Loyal to the Past
Prince Edward County was first settled by Loyalists seeking refuge after the American Revolution. Cutting across the island, the Loyalist Parkway passes iconic red barns and runs through the three mam tov/ns of Wellington, Bloomfield and Picton. They’re lined with artisan shops and stately homes from the booming ‘barley days’ when the region grew rich from shipping the grain to American brewers. To see a lovingly renovated Second Empire home check out 66 Gilead Distillery.
Another architectural highlight is the Drake Devonshire Inn, which occupies a restored 1800s iron foundry. With their eye for art and design, the Drake hosts exhibitions, artists-in-residence and festivals.
A meal here is worth the splurge and afterwards you can lounge on the beach in a Muskoka chair as the sun sets. Not to be outdone, Angéline’s in Bloomfield has a variety of rustic – meets-modern rooms including a reconstructed 1860s log cabin.
Writing New Lore
Burgundy, which is what the County is most often compared to, has been making wine for 1,500 years, give or take. Through trial and error they figured out what works best. This is tradition. But the new world provides an escape from these expectations and, for winemakers, the unknown land allows them to forge new methods. This is what led Frédéric Picard to the area and what has kept him at Huff Estates Winery for 15 years. Transplanted from France, he enjoys the challenges and freedom of this still illusive land. “I can do things differently here, otherwise I’d have stayed in Burgundy.” Picard’s experimentation created a distinct traditional sparkling wine, which has the lightest of bubbles and is slightly oxidised, like leaving an apple a little too long on the counter to ripen. It was a memorable wine, one I still think of, and we enjoyed a glass of it with locally-made charcuterie on the patio.
On the main road into Picton you’ll find Canadian Vinegar Cellars at Black Prince Winery, where Pete Bradford is a man enamoured with wood. He’s one of Canada’s only master coopers and though he still builds and repairs barrels – in his shop he was experimenting with 500-year-old Douglas-fir for a fermenting barrel – his new passion is vinegar. He obsesses over every aspect of the process. Using a 1964 mother brought in from Italy, he’s ageing a ten-year-old balsamic – maybe the only such one in Canada – in 115-year-old Oloroso sherry barrels, which he saved from the junkyard. Believing there was still life in them, he spent 100 hours restoring each one, even using the old technique of slipping cattail leaves between staves to plug leaks. ‘Instead of telling a barrel when it’s ready, it tells you when it’s ready’’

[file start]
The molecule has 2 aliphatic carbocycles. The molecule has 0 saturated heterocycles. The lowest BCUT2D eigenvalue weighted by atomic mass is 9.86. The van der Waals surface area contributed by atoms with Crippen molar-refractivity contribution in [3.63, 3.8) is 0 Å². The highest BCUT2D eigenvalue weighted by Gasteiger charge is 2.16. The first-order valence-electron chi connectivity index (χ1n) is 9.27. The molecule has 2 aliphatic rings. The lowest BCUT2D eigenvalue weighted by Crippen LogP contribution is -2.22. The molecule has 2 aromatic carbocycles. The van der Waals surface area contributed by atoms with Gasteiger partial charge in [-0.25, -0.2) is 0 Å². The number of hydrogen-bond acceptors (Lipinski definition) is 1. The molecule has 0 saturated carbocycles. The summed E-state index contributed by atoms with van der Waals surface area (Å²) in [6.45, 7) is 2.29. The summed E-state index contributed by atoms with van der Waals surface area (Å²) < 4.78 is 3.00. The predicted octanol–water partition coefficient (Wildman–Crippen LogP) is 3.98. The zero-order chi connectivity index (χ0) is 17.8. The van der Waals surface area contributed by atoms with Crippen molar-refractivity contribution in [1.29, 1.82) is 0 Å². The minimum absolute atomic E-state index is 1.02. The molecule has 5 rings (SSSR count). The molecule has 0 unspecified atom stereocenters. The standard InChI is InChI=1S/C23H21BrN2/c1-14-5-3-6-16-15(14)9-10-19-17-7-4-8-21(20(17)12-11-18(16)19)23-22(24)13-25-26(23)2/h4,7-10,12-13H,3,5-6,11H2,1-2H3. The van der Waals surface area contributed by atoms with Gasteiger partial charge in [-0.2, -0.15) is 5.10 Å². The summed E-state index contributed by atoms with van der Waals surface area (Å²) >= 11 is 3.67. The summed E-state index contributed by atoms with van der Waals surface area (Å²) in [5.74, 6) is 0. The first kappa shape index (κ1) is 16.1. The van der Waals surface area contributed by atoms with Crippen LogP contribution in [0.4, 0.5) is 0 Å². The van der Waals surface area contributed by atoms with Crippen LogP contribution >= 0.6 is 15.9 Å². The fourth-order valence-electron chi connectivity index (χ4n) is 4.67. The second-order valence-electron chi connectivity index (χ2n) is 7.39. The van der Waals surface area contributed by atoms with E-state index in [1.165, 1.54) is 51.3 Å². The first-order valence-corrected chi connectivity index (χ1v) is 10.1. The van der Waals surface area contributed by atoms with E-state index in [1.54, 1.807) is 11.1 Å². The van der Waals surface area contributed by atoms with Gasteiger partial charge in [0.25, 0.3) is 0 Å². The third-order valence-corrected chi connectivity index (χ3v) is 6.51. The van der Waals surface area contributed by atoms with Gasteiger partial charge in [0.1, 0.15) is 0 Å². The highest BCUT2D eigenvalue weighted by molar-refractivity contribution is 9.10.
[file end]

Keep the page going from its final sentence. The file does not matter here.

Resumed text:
There’s something of the monk in Glenn Symons. He works mostly alone at Lighthall Vineyards, secluded on a nowhere road, perfecting his wine and cheese A home vintner for 25 years, he bought the vineyard in 2008., attracted by the soil’s potential and its unwritten story He has rigorous standards and won’t sell a wine that disappoints him. Cases of an unsatisfactory rose have been in storage; waiting to be distilled to fortify a late harvest Vidal he produces. We chatted in his small production kitchen while he scooped fresh sheep milk curds into moulds. I asked him if there was a wine or cheese that he wanted to make that he hadn’t yet attempted. No, he said. He knows what he wants. Like others in the County, he has a self-confidence that comes from having found his place in the world. The job then, vintage after vintage, is listening to this place and singing it to others. That’s what wine can do.